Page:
Monday, July 26, 2010

Epicurious

Plato’s theory of forms, after all, has it that beyond the material world — the all-too-human world that’s anatomized in icky detail in the vast majority of Craigs list postings — are ideal archetypes. These archetypes are the most real things in the universe. A platonic relationship is, therefore, a human relationship that inspires appreciation for the idealized human, the divine. The relationship must be chaste lest it become an end in itself and a distraction from spiritual matters.

- Virginia Heffernan

Sigh. This is why I keep saying, while only barely joking, that Plato ruins everything. Nietzsche famously quipped that Christianity was just Plato's philosophy for the masses, the same overly abstract world-denial. Concepts and ideas are real, of course, but in the same way that our neocortex developed out of, and on top of, our cerebellum and limbic system, concepts and ideas don't exist by themselves, independent and superior to the earthly reality from which they came. Me, I don't trust any idea that isn't still speckled with a little bit of mud and a little bit of blood.

And while they stress their lofty indifferences, the members of the Strictly Platonic crowd are equally passionate about their desire: conversation, conversation, conversation. Live, e-mail, phone, text, chat — platonic people, it seems, want people to talk to. [...] The forum is enlightening because it represents a collaborative effort to define “platonic” — and define it against nearly everything else on Craigslist. You would think the word would be debased by now. But it’s surprisingly intact. Maybe that’s why we still need some notion of platonism in everyday life. Once we’ve stipulated that commercial culture is that which debases everything, we need a popular concept that helps us resist debasement.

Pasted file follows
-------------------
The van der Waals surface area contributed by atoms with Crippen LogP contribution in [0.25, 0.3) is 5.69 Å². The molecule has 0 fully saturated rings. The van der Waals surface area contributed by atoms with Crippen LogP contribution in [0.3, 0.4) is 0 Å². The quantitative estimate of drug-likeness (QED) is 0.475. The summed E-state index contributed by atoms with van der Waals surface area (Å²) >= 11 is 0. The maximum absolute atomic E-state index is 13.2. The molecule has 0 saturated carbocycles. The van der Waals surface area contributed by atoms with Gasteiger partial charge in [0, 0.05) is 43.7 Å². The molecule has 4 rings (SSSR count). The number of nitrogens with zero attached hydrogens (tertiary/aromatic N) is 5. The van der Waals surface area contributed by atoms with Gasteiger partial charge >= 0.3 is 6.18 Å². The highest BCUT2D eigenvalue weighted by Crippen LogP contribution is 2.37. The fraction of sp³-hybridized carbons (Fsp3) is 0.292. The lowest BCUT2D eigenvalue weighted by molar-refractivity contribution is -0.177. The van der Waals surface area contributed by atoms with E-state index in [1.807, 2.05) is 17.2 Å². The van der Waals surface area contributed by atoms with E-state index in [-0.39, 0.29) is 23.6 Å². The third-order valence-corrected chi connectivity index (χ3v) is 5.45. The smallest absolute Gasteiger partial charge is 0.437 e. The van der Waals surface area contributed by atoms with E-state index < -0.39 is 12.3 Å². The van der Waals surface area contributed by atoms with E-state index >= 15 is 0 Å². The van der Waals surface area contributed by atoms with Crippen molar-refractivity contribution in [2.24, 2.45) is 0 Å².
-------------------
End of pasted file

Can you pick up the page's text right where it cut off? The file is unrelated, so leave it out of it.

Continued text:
See, I could fit in with this crowd. But note the words "passionate" and "desire", those are important. As nerdy as it sounds, I'm at a point in my life where the thought of reading, writing and discussing is more exciting to me than the thought of sexual or romantic adventures. As Henry Rollins once said, "I don't want to know, I don't want to be known, in that relationship kind of way." There's so many ways to know someone, so many angles to approach from. I just happen to not want those sort of entanglements anymore. But make no bones about it, I'm not claiming that I'm pursuing a "better" or "higher" activity; it's just different, like any other question of taste. I wish we could envision a joyful pursuit of intellectual pleasures that doesn't conjure up images of oddball malcontents of one stripe or another, wrinkling their noses in disgust at all the rutting pigs around them. Forget Plato. Listen to Epicurus instead.

2 comments:

noel said...

I can't help agreeing with your last point, as I'm both an oddball malcontent and a rutting pig (actually, I'm an oddball content, but that's not an expression for some reason). But your beef with Plato and Zeno....their ideas are overreached, but genius in context. If we can see farther than they, it is because we are standing on their shoulders.

The Vile Scribbler said...

There's absolutely no denying his indescribably immense influence. You can respect the sheer power of it. But the fact that so many of his stupid ideas have become like the air we breathe, totally unremarkable and unacknowledged, is a matador's cape to me, not to mention that anyone who designs an ideal republic where poets and music will be banned has made a mortal enemy of me. Standing on his shoulders, yes, but pissing on his head nonetheless.